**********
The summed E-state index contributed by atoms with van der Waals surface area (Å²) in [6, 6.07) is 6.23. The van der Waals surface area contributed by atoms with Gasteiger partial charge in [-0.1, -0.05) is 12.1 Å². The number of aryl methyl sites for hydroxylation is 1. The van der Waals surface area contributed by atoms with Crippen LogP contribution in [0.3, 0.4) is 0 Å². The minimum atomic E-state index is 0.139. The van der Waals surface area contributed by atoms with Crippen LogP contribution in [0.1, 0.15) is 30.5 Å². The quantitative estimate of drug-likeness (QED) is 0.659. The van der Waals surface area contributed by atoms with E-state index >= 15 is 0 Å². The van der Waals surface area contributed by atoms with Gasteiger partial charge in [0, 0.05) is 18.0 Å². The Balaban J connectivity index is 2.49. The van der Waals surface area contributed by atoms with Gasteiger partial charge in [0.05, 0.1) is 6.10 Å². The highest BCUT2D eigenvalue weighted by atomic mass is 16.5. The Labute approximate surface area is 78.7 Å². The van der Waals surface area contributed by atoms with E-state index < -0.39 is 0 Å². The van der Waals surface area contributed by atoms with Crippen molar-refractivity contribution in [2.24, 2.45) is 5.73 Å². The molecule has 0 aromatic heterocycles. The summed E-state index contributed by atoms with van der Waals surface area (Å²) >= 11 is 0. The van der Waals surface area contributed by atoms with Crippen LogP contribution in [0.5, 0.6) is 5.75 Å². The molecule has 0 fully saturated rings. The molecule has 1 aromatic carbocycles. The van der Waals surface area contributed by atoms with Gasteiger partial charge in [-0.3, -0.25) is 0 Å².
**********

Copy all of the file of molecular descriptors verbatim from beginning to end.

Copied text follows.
The summed E-state index contributed by atoms with van der Waals surface area (Å²) in [6, 6.07) is 6.23. The van der Waals surface area contributed by atoms with Gasteiger partial charge in [-0.1, -0.05) is 12.1 Å². The number of aryl methyl sites for hydroxylation is 1. The van der Waals surface area contributed by atoms with Crippen LogP contribution in [0.3, 0.4) is 0 Å². The minimum atomic E-state index is 0.139. The van der Waals surface area contributed by atoms with Crippen LogP contribution in [0.1, 0.15) is 30.5 Å². The quantitative estimate of drug-likeness (QED) is 0.659. The van der Waals surface area contributed by atoms with E-state index >= 15 is 0 Å². The van der Waals surface area contributed by atoms with Gasteiger partial charge in [0, 0.05) is 18.0 Å². The Balaban J connectivity index is 2.49. The van der Waals surface area contributed by atoms with Gasteiger partial charge in [0.05, 0.1) is 6.10 Å². The highest BCUT2D eigenvalue weighted by atomic mass is 16.5. The Labute approximate surface area is 78.7 Å². The van der Waals surface area contributed by atoms with E-state index < -0.39 is 0 Å². The van der Waals surface area contributed by atoms with Crippen molar-refractivity contribution in [2.24, 2.45) is 5.73 Å². The molecule has 0 aromatic heterocycles. The summed E-state index contributed by atoms with van der Waals surface area (Å²) >= 11 is 0. The van der Waals surface area contributed by atoms with Crippen LogP contribution in [0.5, 0.6) is 5.75 Å². The molecule has 0 fully saturated rings. The molecule has 1 aromatic carbocycles. The van der Waals surface area contributed by atoms with Gasteiger partial charge in [-0.3, -0.25) is 0 Å².